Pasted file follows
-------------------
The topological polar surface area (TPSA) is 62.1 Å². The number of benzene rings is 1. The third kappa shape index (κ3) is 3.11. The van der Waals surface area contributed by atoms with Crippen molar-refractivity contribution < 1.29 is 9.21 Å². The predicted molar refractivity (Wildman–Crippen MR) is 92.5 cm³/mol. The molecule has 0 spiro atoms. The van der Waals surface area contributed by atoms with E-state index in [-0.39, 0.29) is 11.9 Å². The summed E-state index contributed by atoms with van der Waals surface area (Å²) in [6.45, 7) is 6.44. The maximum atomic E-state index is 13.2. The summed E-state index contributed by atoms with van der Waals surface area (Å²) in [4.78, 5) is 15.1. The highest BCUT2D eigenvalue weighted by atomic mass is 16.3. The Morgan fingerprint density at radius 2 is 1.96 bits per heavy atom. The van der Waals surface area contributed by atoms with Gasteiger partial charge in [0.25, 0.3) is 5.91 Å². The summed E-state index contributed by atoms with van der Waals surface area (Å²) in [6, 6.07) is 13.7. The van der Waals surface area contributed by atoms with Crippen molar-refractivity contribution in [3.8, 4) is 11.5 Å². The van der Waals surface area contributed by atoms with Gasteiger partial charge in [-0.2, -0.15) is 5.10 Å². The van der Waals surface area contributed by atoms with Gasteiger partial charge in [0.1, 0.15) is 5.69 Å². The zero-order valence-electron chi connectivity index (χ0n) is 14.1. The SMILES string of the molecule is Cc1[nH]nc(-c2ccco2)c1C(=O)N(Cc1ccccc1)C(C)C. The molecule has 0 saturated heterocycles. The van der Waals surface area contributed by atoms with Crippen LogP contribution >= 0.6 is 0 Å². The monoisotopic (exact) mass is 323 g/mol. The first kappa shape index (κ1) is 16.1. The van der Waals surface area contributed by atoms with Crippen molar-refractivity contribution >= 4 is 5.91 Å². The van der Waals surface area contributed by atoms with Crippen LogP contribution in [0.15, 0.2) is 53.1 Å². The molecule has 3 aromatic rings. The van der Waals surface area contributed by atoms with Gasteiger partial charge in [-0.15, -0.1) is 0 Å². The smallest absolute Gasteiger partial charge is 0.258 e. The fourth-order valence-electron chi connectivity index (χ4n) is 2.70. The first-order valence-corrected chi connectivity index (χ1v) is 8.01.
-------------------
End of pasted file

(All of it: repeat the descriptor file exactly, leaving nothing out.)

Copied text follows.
The topological polar surface area (TPSA) is 62.1 Å². The number of benzene rings is 1. The third kappa shape index (κ3) is 3.11. The van der Waals surface area contributed by atoms with Crippen molar-refractivity contribution < 1.29 is 9.21 Å². The predicted molar refractivity (Wildman–Crippen MR) is 92.5 cm³/mol. The molecule has 0 spiro atoms. The van der Waals surface area contributed by atoms with E-state index in [-0.39, 0.29) is 11.9 Å². The summed E-state index contributed by atoms with van der Waals surface area (Å²) in [6.45, 7) is 6.44. The maximum atomic E-state index is 13.2. The summed E-state index contributed by atoms with van der Waals surface area (Å²) in [4.78, 5) is 15.1. The highest BCUT2D eigenvalue weighted by atomic mass is 16.3. The Morgan fingerprint density at radius 2 is 1.96 bits per heavy atom. The van der Waals surface area contributed by atoms with Gasteiger partial charge in [0.25, 0.3) is 5.91 Å². The summed E-state index contributed by atoms with van der Waals surface area (Å²) in [6, 6.07) is 13.7. The van der Waals surface area contributed by atoms with Crippen molar-refractivity contribution in [3.8, 4) is 11.5 Å². The van der Waals surface area contributed by atoms with Gasteiger partial charge in [-0.2, -0.15) is 5.10 Å². The van der Waals surface area contributed by atoms with Gasteiger partial charge in [0.1, 0.15) is 5.69 Å². The zero-order valence-electron chi connectivity index (χ0n) is 14.1. The SMILES string of the molecule is Cc1[nH]nc(-c2ccco2)c1C(=O)N(Cc1ccccc1)C(C)C. The molecule has 0 saturated heterocycles. The van der Waals surface area contributed by atoms with Crippen LogP contribution >= 0.6 is 0 Å². The monoisotopic (exact) mass is 323 g/mol. The first kappa shape index (κ1) is 16.1. The van der Waals surface area contributed by atoms with Crippen molar-refractivity contribution >= 4 is 5.91 Å². The van der Waals surface area contributed by atoms with Crippen LogP contribution in [0.15, 0.2) is 53.1 Å². The molecule has 3 aromatic rings. The van der Waals surface area contributed by atoms with Gasteiger partial charge in [-0.15, -0.1) is 0 Å². The smallest absolute Gasteiger partial charge is 0.258 e. The fourth-order valence-electron chi connectivity index (χ4n) is 2.70. The first-order valence-corrected chi connectivity index (χ1v) is 8.01.